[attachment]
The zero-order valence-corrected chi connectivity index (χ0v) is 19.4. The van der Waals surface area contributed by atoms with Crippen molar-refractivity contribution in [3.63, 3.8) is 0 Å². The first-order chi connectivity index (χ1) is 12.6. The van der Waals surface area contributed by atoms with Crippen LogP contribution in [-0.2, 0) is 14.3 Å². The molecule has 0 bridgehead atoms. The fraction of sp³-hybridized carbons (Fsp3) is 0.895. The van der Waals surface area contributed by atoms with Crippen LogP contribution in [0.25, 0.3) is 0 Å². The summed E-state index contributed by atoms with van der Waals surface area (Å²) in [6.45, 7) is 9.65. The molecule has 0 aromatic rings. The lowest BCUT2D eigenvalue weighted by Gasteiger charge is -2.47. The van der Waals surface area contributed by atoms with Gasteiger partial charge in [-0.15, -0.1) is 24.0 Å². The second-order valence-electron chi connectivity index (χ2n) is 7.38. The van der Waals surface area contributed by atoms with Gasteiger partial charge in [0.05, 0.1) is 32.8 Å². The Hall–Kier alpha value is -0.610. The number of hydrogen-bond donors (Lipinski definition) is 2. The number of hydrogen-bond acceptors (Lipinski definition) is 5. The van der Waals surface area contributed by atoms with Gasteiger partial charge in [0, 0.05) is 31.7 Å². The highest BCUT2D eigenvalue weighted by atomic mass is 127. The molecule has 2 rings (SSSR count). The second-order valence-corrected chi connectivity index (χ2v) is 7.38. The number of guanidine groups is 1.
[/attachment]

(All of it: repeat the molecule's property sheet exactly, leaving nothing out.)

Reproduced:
The zero-order valence-corrected chi connectivity index (χ0v) is 19.4. The van der Waals surface area contributed by atoms with Crippen molar-refractivity contribution in [3.63, 3.8) is 0 Å². The first-order chi connectivity index (χ1) is 12.6. The van der Waals surface area contributed by atoms with Crippen LogP contribution in [-0.2, 0) is 14.3 Å². The molecule has 0 bridgehead atoms. The fraction of sp³-hybridized carbons (Fsp3) is 0.895. The van der Waals surface area contributed by atoms with Crippen LogP contribution in [0.25, 0.3) is 0 Å². The summed E-state index contributed by atoms with van der Waals surface area (Å²) in [6.45, 7) is 9.65. The molecule has 0 aromatic rings. The lowest BCUT2D eigenvalue weighted by Gasteiger charge is -2.47. The van der Waals surface area contributed by atoms with Gasteiger partial charge in [-0.15, -0.1) is 24.0 Å². The second-order valence-electron chi connectivity index (χ2n) is 7.38. The van der Waals surface area contributed by atoms with Gasteiger partial charge in [0.05, 0.1) is 32.8 Å². The Hall–Kier alpha value is -0.610. The number of hydrogen-bond donors (Lipinski definition) is 2. The number of hydrogen-bond acceptors (Lipinski definition) is 5. The van der Waals surface area contributed by atoms with Gasteiger partial charge in [0, 0.05) is 31.7 Å². The highest BCUT2D eigenvalue weighted by atomic mass is 127. The molecule has 2 rings (SSSR count). The second-order valence-corrected chi connectivity index (χ2v) is 7.38. The number of guanidine groups is 1.